It should be noted that New Jersey participates in the Driver’s License Compact, an interstate agreement among most of the U.S. states to share information about drivers who commit traffic offenses in their respective jurisdictions. As such, the NJ MVC is likely to share details of a DUI conviction with the licensing authority of the driver’s home state. How the home state will respond varies; some may choose to suspend the license of the driver entirely, while others may also impose other penalties as though the DUI had happened at home.
A person from another state who is charged with DUI in New Jersey will need the help of an attorney licensed to practice law there.
Should You Use a Public Defender for a First DUI Offense?
Many of New Jersey’s public defenders are excellent attorneys who work hard to get the best results for their clients. However, public defenders often have overwhelming caseloads that make it difficult to provide each client with the time and attention his/her case deserves. In addition, it is a misconception that a public defender is free; the defendant is expected to pay a fee at the conclusion of the case. By contrast, a private attorney can give each client full and undivided attention, and dedicate substantially greater resources to the defense of the charges.
Although a public defender may seem like a more cost-effective option, the cost of a conviction—from the fees, fines, insurance increase, employment challenges, and other economic impacts—can often tilt the scales the other way. Moreover, it is important to remember that a DUI conviction in New Jersey remains on one’s driving record for the rest of one’s life.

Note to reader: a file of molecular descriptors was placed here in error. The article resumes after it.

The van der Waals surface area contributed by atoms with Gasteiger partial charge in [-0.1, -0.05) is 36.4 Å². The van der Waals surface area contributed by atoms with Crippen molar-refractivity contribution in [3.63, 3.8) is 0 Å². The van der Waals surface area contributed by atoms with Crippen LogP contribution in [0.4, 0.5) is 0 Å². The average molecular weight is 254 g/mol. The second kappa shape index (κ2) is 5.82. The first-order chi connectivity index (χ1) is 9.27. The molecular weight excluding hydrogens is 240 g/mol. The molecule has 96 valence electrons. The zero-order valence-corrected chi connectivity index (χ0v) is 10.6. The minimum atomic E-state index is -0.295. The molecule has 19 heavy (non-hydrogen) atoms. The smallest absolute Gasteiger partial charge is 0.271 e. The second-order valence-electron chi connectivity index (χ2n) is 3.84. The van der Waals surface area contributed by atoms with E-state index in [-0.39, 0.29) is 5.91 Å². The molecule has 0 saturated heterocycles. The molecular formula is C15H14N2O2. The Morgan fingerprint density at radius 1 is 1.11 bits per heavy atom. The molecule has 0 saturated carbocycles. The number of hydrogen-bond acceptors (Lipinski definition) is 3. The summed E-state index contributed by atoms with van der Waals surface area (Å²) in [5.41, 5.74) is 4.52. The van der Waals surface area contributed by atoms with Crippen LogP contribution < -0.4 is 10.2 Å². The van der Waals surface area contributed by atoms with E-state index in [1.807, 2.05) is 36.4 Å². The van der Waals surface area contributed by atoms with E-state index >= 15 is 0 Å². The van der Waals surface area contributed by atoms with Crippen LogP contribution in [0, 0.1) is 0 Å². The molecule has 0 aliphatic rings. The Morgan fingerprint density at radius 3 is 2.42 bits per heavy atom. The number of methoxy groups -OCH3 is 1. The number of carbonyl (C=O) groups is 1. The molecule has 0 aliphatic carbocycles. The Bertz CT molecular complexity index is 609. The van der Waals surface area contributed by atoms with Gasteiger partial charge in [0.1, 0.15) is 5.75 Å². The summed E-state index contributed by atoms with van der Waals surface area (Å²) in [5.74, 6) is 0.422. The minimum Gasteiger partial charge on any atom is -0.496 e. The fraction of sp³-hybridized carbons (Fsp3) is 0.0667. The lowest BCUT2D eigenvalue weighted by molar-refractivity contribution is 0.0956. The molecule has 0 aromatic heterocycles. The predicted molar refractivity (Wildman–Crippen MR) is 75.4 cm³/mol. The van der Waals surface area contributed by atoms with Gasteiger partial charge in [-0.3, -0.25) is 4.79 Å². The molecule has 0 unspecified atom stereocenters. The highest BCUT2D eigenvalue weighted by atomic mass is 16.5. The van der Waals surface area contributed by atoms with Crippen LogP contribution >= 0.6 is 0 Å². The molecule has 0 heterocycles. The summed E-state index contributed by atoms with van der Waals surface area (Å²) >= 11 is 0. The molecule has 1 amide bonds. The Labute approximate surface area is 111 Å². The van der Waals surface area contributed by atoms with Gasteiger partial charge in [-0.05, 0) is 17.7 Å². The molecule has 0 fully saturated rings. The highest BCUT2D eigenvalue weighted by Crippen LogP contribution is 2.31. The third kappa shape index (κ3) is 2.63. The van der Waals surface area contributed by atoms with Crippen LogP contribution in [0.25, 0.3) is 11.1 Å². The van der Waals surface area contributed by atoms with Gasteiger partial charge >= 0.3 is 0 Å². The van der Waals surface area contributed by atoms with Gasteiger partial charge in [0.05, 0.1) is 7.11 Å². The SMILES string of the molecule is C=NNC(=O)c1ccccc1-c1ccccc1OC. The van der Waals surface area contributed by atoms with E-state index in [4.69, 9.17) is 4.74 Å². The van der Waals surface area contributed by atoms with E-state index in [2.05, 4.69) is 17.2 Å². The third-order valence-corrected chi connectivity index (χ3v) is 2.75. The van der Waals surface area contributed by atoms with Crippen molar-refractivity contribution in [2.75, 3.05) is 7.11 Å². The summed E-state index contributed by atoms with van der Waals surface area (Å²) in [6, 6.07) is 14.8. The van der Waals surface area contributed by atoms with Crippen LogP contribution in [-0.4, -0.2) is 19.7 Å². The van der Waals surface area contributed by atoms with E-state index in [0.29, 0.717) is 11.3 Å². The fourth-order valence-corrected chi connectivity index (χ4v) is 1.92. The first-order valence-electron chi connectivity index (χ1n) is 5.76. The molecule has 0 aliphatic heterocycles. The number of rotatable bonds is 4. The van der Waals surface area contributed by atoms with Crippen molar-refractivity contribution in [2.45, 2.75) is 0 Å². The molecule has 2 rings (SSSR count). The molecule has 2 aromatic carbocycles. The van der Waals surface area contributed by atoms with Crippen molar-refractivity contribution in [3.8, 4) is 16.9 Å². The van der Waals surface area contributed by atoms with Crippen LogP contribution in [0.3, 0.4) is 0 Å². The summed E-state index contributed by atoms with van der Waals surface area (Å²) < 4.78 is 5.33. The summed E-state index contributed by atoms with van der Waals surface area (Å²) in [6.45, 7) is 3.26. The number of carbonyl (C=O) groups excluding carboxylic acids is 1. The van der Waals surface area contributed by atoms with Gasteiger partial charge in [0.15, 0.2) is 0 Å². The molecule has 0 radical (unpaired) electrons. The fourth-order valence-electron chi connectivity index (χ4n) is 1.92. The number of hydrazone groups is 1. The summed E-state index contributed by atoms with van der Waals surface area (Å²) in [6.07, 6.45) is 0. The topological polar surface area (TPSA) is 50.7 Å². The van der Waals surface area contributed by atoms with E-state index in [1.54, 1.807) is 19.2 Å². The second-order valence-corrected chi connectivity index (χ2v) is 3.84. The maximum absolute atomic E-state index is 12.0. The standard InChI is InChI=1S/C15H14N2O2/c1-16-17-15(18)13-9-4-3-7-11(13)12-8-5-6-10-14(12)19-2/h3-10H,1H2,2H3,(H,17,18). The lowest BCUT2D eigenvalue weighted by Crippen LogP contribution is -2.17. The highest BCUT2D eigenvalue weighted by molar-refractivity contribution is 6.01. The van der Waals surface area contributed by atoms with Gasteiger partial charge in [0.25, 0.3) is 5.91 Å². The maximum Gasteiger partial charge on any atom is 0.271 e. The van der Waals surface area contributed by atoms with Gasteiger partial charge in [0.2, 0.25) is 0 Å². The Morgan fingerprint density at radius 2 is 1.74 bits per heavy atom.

Data on DUI in New Jersey
In the past decade, DUI charges have fallen 20% in NJ. The fiscal Year 2009 (Oct. 1, 2008 – Sept. 30, 2009) saw police issue 37,597 charges for impaired driving. By FY 2018, that number declined to 29,942. Police in Monmouth County arrested more intoxicated drivers (2,720) than any other county in NJ. It is followed by Middlesex, Camden, and Bergen counties.
Frequently Asked Questions About First-time DUI in NJ
Who Should I Contact?
If you or someone you love has been convicted of first-offense DUI in New Jersey, it is urgent that you retain legal counsel. The lawyers at Rosenblum Law are skilled criminal defense and traffic ticket attorneys with experience helping people facing DUI and other serious traffic and criminal charges. Email Rosenblum Law or call 888-815-3694 today for a free consultation about your case.